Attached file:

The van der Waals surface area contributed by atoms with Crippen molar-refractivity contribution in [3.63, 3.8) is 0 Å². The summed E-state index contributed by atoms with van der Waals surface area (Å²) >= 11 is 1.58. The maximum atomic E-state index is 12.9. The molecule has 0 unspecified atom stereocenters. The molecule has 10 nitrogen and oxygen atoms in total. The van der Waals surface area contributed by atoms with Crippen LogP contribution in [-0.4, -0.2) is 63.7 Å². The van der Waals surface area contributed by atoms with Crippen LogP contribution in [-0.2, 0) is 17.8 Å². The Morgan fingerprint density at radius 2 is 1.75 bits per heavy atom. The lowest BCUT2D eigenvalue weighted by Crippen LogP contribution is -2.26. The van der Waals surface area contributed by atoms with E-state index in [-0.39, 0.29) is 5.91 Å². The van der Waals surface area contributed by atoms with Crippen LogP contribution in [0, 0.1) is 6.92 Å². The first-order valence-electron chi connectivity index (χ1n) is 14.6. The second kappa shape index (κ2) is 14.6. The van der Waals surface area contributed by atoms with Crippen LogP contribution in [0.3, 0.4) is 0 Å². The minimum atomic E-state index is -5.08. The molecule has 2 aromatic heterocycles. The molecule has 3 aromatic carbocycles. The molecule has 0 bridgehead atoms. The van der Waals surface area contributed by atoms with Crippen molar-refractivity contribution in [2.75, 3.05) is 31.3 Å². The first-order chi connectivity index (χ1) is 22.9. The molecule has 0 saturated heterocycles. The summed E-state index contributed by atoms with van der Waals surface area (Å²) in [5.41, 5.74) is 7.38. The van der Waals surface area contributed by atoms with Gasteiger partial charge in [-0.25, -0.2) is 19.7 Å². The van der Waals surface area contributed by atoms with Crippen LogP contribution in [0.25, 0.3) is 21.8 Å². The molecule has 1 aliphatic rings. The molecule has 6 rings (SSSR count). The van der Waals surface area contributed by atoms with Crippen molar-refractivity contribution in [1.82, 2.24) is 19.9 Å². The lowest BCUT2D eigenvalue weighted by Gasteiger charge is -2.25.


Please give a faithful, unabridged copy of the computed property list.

The van der Waals surface area contributed by atoms with Crippen molar-refractivity contribution in [3.63, 3.8) is 0 Å². The summed E-state index contributed by atoms with van der Waals surface area (Å²) >= 11 is 1.58. The maximum atomic E-state index is 12.9. The molecule has 0 unspecified atom stereocenters. The molecule has 10 nitrogen and oxygen atoms in total. The van der Waals surface area contributed by atoms with Crippen LogP contribution in [-0.4, -0.2) is 63.7 Å². The van der Waals surface area contributed by atoms with Crippen LogP contribution in [-0.2, 0) is 17.8 Å². The Morgan fingerprint density at radius 2 is 1.75 bits per heavy atom. The lowest BCUT2D eigenvalue weighted by Crippen LogP contribution is -2.26. The van der Waals surface area contributed by atoms with E-state index in [-0.39, 0.29) is 5.91 Å². The van der Waals surface area contributed by atoms with Crippen LogP contribution in [0, 0.1) is 6.92 Å². The first-order valence-electron chi connectivity index (χ1n) is 14.6. The second kappa shape index (κ2) is 14.6. The van der Waals surface area contributed by atoms with Crippen LogP contribution in [0.3, 0.4) is 0 Å². The minimum atomic E-state index is -5.08. The molecule has 2 aromatic heterocycles. The molecule has 3 aromatic carbocycles. The molecule has 0 bridgehead atoms. The van der Waals surface area contributed by atoms with Crippen molar-refractivity contribution in [2.75, 3.05) is 31.3 Å². The first-order chi connectivity index (χ1) is 22.9. The molecule has 0 saturated heterocycles. The summed E-state index contributed by atoms with van der Waals surface area (Å²) in [5.41, 5.74) is 7.38. The van der Waals surface area contributed by atoms with Gasteiger partial charge in [-0.25, -0.2) is 19.7 Å². The van der Waals surface area contributed by atoms with Crippen LogP contribution in [0.25, 0.3) is 21.8 Å². The molecule has 1 aliphatic rings. The molecule has 6 rings (SSSR count). The van der Waals surface area contributed by atoms with Crippen molar-refractivity contribution in [1.82, 2.24) is 19.9 Å². The lowest BCUT2D eigenvalue weighted by Gasteiger charge is -2.25.